Bacterial isolates

A total of 235 S. aurous isolates were isolated from patients and healthy individuals. Isolates were taken from blood culture [60], urine [37], skin [43], respiratory tract specimens [55] and miscellaneous specimens such as tissue biopsies, exudates and bone marrow [9]. Also 31 nasal swabs of S. aureus were taken from healthy volunteers.

Laboratory methods

S. aureus isolates were identified with the use of conventional tests consisting of gram staining, catalase test, growth in manitol salt agar media, DNase and coagulase test.

Antibiotic susceptibility test

Disk diffusion and MIC agar dilution were performed for all isolates. Disk diffusion and MIC were accomplished according to the guidelines of Clinical and Laboratory Standards Institute (CLSI) (28). We used 1 µg Oxacillin disk (HiMedia Code: SD088) for disk diffusion test. Oxacillin powder (Sigma code: O1002) was utilized for MIC (Agar dilution method) while Staphylococcus aureus ATCC25923 was used as the control.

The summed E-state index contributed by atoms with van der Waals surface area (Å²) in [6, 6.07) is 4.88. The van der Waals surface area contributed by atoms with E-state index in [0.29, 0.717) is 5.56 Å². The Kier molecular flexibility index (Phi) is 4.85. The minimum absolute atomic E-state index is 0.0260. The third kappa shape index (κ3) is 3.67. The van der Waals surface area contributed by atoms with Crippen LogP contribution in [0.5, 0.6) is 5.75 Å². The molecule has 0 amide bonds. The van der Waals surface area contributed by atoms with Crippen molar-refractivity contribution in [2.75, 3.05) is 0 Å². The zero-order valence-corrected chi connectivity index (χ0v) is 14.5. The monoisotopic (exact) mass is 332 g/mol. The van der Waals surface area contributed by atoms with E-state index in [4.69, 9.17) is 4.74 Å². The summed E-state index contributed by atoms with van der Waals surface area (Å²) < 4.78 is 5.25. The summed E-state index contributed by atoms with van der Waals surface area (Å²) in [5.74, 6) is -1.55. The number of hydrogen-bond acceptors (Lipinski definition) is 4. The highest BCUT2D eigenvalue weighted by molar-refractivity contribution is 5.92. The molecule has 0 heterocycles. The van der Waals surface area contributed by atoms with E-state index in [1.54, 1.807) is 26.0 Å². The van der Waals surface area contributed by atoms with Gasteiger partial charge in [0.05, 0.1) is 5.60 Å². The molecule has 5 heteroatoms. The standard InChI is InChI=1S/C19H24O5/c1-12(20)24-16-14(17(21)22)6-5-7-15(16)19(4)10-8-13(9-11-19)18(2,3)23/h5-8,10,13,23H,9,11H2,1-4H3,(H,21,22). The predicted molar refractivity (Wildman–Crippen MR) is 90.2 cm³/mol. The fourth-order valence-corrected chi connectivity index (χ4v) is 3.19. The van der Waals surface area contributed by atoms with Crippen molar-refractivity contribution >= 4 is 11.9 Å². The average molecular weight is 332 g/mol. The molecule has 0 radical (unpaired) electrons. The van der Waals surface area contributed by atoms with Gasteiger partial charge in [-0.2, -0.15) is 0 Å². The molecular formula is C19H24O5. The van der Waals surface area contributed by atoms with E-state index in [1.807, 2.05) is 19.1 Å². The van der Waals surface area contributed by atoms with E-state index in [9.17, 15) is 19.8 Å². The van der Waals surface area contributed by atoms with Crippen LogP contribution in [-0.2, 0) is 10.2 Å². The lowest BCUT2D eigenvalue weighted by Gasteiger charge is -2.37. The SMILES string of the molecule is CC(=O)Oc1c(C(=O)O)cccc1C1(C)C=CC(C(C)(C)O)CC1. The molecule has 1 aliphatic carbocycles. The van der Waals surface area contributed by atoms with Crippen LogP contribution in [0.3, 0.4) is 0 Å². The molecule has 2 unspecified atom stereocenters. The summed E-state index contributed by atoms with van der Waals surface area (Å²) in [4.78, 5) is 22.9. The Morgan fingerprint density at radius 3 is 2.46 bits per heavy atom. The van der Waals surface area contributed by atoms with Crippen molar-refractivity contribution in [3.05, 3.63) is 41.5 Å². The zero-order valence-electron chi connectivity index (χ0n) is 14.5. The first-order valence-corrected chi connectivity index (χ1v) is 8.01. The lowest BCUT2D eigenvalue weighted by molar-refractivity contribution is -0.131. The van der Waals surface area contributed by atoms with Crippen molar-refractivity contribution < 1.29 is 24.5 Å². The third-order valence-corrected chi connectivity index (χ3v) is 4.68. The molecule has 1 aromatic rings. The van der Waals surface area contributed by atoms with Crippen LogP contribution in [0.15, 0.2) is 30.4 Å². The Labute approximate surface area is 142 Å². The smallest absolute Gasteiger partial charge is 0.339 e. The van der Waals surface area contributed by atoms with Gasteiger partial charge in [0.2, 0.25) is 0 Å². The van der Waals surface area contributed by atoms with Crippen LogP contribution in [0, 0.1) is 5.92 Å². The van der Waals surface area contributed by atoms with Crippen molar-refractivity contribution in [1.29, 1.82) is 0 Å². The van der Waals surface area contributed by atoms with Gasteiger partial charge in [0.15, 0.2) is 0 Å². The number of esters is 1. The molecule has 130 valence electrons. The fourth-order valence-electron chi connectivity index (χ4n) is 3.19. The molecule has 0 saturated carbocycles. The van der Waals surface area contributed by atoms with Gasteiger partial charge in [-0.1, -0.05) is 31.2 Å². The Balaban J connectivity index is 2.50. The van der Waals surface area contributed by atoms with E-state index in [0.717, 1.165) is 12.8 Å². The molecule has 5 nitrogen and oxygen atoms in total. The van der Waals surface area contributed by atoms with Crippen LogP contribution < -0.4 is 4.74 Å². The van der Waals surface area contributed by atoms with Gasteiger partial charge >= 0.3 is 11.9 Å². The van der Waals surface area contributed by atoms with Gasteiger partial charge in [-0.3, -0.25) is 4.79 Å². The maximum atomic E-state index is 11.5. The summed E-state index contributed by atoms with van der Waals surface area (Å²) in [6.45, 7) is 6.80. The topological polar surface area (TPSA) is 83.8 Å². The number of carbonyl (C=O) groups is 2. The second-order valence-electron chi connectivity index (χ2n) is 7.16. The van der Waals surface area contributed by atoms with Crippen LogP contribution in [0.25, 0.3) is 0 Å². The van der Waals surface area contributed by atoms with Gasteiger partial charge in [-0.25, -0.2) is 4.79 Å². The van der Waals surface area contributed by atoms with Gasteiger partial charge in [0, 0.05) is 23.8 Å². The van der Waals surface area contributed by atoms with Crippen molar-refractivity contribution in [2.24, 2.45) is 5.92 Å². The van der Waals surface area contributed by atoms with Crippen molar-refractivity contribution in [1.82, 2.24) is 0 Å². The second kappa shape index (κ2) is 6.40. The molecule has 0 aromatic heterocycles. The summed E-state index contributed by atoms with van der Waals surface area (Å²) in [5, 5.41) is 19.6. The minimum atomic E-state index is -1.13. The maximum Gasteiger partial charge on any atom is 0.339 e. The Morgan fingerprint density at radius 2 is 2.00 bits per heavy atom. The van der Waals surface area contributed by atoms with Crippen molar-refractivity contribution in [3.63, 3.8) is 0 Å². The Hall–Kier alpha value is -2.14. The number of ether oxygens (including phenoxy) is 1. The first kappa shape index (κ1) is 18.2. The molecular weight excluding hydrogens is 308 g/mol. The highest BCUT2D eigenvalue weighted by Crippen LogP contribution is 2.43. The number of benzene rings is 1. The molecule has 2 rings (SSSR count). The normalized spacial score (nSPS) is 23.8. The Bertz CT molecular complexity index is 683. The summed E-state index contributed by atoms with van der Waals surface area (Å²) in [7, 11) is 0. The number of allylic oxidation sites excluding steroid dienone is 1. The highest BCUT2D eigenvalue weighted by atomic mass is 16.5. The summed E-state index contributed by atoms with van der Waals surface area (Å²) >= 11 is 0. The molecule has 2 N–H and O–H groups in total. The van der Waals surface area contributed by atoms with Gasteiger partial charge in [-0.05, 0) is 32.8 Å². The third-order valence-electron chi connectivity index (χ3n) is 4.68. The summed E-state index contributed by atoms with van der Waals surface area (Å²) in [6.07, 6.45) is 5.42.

Genomic DNA extraction

Bacterial DNA lysates were prepared from 1 ml of an overnight Tripticase Soy Broth (TSB) culture. After centrifugation at 6000 g for 5 min the bacterial pellet was resuspended in 500µl of TE buffer [50mM Tris-Hcl (PH=8), 50mM disodium EDTA] containing 20 unit lysostaphin (Sigma code: L7386 ) (25), and incubated at 37°C for 30-60 min and then extracted by conventional Phenol-Chloroform method.

DNA amplification

Thermal cycling for amplification of mecA gene was performed in an Eppendorf thermal cycler (Mastercycler® gradient). Amplification protocol consisted of 5 min initial denaturation at 94°C, followed by 30 cycles of denaturation (94°C/30 seconds), annealing (55°C/30 seconds) and extension (72°C/60 seconds), and an additional post-amplification extension step at 72°C for 7 min.